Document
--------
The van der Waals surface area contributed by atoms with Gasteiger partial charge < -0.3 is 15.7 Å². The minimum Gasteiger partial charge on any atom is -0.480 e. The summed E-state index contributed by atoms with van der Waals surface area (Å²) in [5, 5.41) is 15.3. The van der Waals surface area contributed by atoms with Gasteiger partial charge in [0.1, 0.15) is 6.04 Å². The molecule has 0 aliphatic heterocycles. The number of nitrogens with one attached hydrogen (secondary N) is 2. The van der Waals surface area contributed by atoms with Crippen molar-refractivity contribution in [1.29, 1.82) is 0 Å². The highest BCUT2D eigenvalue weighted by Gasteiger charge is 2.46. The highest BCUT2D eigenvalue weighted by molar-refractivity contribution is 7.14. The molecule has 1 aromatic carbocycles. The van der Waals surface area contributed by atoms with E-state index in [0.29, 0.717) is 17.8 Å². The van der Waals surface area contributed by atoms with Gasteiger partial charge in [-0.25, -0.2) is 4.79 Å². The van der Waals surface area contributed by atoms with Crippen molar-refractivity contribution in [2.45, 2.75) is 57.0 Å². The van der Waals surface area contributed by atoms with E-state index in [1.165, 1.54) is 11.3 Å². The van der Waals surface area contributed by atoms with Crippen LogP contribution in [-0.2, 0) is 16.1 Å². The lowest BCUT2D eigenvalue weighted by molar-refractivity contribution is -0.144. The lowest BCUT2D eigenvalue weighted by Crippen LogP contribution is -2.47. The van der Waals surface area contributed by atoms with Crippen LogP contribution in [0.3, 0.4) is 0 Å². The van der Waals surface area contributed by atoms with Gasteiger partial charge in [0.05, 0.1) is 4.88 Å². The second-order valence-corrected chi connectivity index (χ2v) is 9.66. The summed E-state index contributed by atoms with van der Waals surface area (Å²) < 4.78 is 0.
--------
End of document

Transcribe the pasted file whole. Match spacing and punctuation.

The van der Waals surface area contributed by atoms with Gasteiger partial charge < -0.3 is 15.7 Å². The minimum Gasteiger partial charge on any atom is -0.480 e. The summed E-state index contributed by atoms with van der Waals surface area (Å²) in [5, 5.41) is 15.3. The van der Waals surface area contributed by atoms with Gasteiger partial charge in [0.1, 0.15) is 6.04 Å². The molecule has 0 aliphatic heterocycles. The number of nitrogens with one attached hydrogen (secondary N) is 2. The van der Waals surface area contributed by atoms with Crippen molar-refractivity contribution in [1.29, 1.82) is 0 Å². The highest BCUT2D eigenvalue weighted by Gasteiger charge is 2.46. The highest BCUT2D eigenvalue weighted by molar-refractivity contribution is 7.14. The molecule has 1 aromatic carbocycles. The van der Waals surface area contributed by atoms with E-state index in [0.29, 0.717) is 17.8 Å². The van der Waals surface area contributed by atoms with Gasteiger partial charge in [-0.25, -0.2) is 4.79 Å². The van der Waals surface area contributed by atoms with Crippen molar-refractivity contribution in [2.45, 2.75) is 57.0 Å². The van der Waals surface area contributed by atoms with E-state index in [1.165, 1.54) is 11.3 Å². The van der Waals surface area contributed by atoms with Crippen LogP contribution in [-0.2, 0) is 16.1 Å². The lowest BCUT2D eigenvalue weighted by molar-refractivity contribution is -0.144. The lowest BCUT2D eigenvalue weighted by Crippen LogP contribution is -2.47. The van der Waals surface area contributed by atoms with Crippen LogP contribution in [0.3, 0.4) is 0 Å². The van der Waals surface area contributed by atoms with Gasteiger partial charge in [0.05, 0.1) is 4.88 Å². The second-order valence-corrected chi connectivity index (χ2v) is 9.66. The summed E-state index contributed by atoms with van der Waals surface area (Å²) < 4.78 is 0.